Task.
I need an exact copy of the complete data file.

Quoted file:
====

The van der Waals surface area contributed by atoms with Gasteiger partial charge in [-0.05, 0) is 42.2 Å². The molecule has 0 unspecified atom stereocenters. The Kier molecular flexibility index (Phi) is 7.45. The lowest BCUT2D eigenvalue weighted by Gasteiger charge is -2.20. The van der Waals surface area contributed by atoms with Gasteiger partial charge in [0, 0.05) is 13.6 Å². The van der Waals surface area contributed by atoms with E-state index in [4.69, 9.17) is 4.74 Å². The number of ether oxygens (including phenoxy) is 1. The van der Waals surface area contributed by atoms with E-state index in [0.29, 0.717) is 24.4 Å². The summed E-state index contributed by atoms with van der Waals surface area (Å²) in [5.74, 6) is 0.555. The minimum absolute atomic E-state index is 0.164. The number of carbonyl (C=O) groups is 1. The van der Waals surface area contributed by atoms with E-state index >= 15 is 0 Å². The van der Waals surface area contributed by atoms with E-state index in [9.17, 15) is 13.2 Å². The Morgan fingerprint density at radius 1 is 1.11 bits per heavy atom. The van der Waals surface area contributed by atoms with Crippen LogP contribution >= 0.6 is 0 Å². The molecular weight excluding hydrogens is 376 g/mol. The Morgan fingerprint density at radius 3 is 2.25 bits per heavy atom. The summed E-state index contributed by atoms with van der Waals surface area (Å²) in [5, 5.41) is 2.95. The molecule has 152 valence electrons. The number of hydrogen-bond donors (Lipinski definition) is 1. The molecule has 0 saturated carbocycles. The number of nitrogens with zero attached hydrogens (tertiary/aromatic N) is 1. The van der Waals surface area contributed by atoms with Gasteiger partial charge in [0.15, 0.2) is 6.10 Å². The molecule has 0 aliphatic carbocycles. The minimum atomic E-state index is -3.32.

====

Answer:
The van der Waals surface area contributed by atoms with Gasteiger partial charge in [-0.05, 0) is 42.2 Å². The molecule has 0 unspecified atom stereocenters. The Kier molecular flexibility index (Phi) is 7.45. The lowest BCUT2D eigenvalue weighted by Gasteiger charge is -2.20. The van der Waals surface area contributed by atoms with Gasteiger partial charge in [0, 0.05) is 13.6 Å². The van der Waals surface area contributed by atoms with E-state index in [4.69, 9.17) is 4.74 Å². The number of ether oxygens (including phenoxy) is 1. The van der Waals surface area contributed by atoms with E-state index in [0.29, 0.717) is 24.4 Å². The summed E-state index contributed by atoms with van der Waals surface area (Å²) in [5.74, 6) is 0.555. The minimum absolute atomic E-state index is 0.164. The number of carbonyl (C=O) groups is 1. The van der Waals surface area contributed by atoms with E-state index >= 15 is 0 Å². The van der Waals surface area contributed by atoms with E-state index in [9.17, 15) is 13.2 Å². The Morgan fingerprint density at radius 1 is 1.11 bits per heavy atom. The van der Waals surface area contributed by atoms with Crippen LogP contribution >= 0.6 is 0 Å². The molecular weight excluding hydrogens is 376 g/mol. The Morgan fingerprint density at radius 3 is 2.25 bits per heavy atom. The summed E-state index contributed by atoms with van der Waals surface area (Å²) in [5, 5.41) is 2.95. The molecule has 152 valence electrons. The number of hydrogen-bond donors (Lipinski definition) is 1. The molecule has 0 saturated carbocycles. The number of nitrogens with zero attached hydrogens (tertiary/aromatic N) is 1. The van der Waals surface area contributed by atoms with Gasteiger partial charge in [0.15, 0.2) is 6.10 Å². The molecule has 0 aliphatic carbocycles. The minimum atomic E-state index is -3.32.